Wine writers always like to play the Good Vintage/Bad Vintage game . . . as if vintages were that black and white. Take for instance, Oregon’s 2007 and 1997 vintages. (My apologies for having appropriated Eric's photo from his website without formal permission).
Both of these vintages have been described as “problematic,” “difficult,” “weak,” and assorted other epithets. 1997 was remembered as a high yield, wet vintage that produced watery, high-acid wines with a lack of fruitiness—at least, that is what some critics claimed. 2007 was also a wet vintage with wines that seem to lack color, have high-acidity, and diluted fruit. It certainly wasn't like 2006 . . . or 2004, 2003, 2002, 2001, 2000, 1998, & 1999 (it might have been a little like 2005).
Is all this true? Of course it is . . . and isn’t.
In the Willamette Valley (a little less so in warm-climate Oregon) vintage variation is a vital element of the winemaking scene. Too cool in the spring and flowering can be hindered, affecting the nature of the vintage. Too hot in the summer and sugars can develop too fast and unevenly. Rain during harvest can panic inexperienced winemakers into picking too soon, and veterans can be fooled into thinking things will dry off after the first rains.
All of these things (and more! . . . as they say) happened in 1997 and 2007. Hence, 1997 has become a "bad" vintage and 2007 is getting similarly dissed by some wine critics.
Here it is 10 years after the 1997 vintage and I just had a phenomenally good Willamette Pinot noir from that supposedly terrible vintage. It was from Eric Hamacher and it was wonderful. He disproves the "bad vintage thesis."
His 1997 wine was full of color, belying its older origins. The aromas were trademark Oregon with full fruitiness and a foundation of earthy dust. The body was not the traditional thick Pinot we’ve seen so many of in recent years, but rather had a silky and diaphanous quality that was quite sensuous, and yet packed full and balanced flavors, with fruitiness that was forward, and fresh. It wasn’t a light or insubstantial wine, quite the opposite. There was good force to the flavors and superb balance throughout. A thoroughly delightful Oregon Pinot noir from what is traditionally considered a thoroughly forgettable vintage.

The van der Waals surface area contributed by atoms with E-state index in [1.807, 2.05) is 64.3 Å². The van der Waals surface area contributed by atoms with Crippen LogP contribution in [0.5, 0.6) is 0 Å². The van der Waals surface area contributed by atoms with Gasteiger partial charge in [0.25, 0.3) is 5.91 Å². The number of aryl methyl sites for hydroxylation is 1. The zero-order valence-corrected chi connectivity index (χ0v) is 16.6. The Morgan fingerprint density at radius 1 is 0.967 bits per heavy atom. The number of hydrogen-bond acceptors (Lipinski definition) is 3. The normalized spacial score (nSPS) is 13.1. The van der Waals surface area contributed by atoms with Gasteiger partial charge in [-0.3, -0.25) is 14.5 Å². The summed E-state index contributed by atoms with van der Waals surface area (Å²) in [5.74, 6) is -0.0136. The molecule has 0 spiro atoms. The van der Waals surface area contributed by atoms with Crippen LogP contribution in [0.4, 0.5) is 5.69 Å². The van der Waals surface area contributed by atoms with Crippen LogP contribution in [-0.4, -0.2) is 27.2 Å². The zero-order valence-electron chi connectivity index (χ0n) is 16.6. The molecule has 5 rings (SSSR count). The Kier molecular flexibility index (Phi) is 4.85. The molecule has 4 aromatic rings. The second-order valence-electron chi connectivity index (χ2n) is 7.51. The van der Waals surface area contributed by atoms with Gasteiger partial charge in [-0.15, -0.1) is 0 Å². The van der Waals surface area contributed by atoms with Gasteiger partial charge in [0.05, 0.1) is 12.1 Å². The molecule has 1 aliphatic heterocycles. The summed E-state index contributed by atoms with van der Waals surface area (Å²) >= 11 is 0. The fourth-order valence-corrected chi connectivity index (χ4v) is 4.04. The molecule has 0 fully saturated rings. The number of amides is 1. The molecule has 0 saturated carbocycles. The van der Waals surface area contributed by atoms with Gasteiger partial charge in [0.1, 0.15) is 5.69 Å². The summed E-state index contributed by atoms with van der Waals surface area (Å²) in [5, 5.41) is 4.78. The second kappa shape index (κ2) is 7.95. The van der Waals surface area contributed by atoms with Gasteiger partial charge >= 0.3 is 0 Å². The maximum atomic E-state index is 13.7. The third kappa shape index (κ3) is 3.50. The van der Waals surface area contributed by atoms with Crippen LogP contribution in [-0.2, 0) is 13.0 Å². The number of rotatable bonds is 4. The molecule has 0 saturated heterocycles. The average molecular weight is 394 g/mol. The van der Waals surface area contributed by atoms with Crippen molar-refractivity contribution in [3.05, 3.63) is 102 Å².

This Hamacher Pinot noir proved 1997 was a great vintage . . . at least for a winemaker of Eric Hamacher’s skills.
You see, in the end, the winemaker can trump the vintage. Sure, there were not so great wines in 1997 (you want a list?) but that is no reason to damn the whole vintage. There were also wonderful 1997 wines made as well (and I have a list of those, too), as the Hamacher Pinot proved.
So when you read about how problematic any particular vintage is . . . such as 2007 . . . take it with a grain—no, a carload—of salt. And look for producers that have proven themselves vintage after vintage, good, bad, or indifferent as the critics call it.
As always, drink (and think) for yourself!